WEDNESDAY, MARCH 7 — Auction sale of Cattle, Swine, Milking Equipment, and Hay. By Arthur Ford, Lot 23, No. 10 Highway, Caledon Twp, three miles south of Orangeville. Jack McAllister, Auctioneer.
THURSDAY, MARCH 15 — Auction Sale of Large Holstein Herd, Registered, fully accredited, and vaccinated. By R. A. Wood, Lot 4, Con. 3, Albion. Bolton R. R. 5. L. E. Franklin, Auctioneer.
THURSDAY, MARCH 15 — Auction Sale of Farm Stock, Implements, Furniture, Bees and Bee supplies, by A. J. Shaw, Lot 10, Con. 8, Toronto Gore, one mile east of Malton. A. P. Cheyne, Auctioneer.
$400 BOOST FOR TEACHERS, BRAMPTON — Salary increases of $400 per annum and retroactive to Jan. 1 were approved for Brampton High School teachers at a recent meeting of the area board. DEADLINE FOR 1950 PLATES — Wednesday, Feb. 28, will be the last day upon which motorists may drive with 1950 license plates, provincial officials have announced. No extension beyond this date can be expected, they have stressed.
LIBRARIAN DONATES PRIZE, CALEDON EAST — A bushel basket of groceries worth $10 was contributed by Mrs. Thompson McCracken as a special prize at the recent euchre social held here in support of Mono Road Public Library. Mrs. McCracken has been serving capably as a librarian in recent years.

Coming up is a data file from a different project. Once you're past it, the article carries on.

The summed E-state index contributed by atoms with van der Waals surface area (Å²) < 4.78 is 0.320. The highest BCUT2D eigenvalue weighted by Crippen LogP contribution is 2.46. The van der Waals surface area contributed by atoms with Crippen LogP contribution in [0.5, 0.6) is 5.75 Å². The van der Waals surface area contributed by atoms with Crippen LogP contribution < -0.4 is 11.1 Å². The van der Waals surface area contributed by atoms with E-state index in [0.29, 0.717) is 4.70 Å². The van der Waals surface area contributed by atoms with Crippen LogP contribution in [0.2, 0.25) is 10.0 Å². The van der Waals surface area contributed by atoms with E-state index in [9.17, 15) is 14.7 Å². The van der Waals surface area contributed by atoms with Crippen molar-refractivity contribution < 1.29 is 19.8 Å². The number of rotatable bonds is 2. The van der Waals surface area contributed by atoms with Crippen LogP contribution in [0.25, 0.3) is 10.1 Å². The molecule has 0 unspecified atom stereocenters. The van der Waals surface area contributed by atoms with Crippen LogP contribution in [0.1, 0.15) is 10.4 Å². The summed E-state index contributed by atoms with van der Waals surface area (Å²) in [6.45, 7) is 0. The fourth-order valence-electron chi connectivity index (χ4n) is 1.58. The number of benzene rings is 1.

HIGH SCHOOL HERALD BANTING MEMORIAL HIGH SCHOOL, ALLISTON ORCHESTRA By Marlene Peacock The orchestra is carried on under the careful eye of Mr. McKinlay. He has examined, tested, and commented on musical instruments. Several piano players have tried for the position of pianist with the orchestra. We have played “O God our Help in Ages Past” and have also spent considerable time practicing the “National Anthem”. INTERVIEW By George McCague Mrs. Chopin was born in a Scotch settlement near Goderich. Since her father was a farmer, she went to a rural public school. After getting her high school education at Clinton and Wingham went to Stratford Normal School and taught public school for a few years. She then decided to be a high school teacher and obtained her Bachelor of Arts Degree at Queens and her teacher’s certificate from the Ontario College of Education. But just like most young ladies, she became interested in a man and got married before getting a chance to teach high school. Mrs. Chopin helped her husband in his Music Business in Toronto, but, unfortunately, he died the same year that they were married. After teaching for a while at Shaw’s Business School and 2 years at Napanee Collegiate, she came to Banting Memo Mrs. Chopin rial last fall. traveled to Florida one summer and also tells with great enthusiasm of spending one holiday at a cottage on the north shore of the St. Lawrence River. Here she was able to sit on the veranda and watch the steamships French, Engl comes into Murray Bay. ish and Commercial are her favourite subjects, and at the B.M.H.S. she teaches some classes in each. When asked to comment on the school she said, “I like it very much, now that I’m not falling over workmen and materials.” Until I interviewed Mrs. Chopin, I was accusing her of “falling for” the workmen. Pardon me!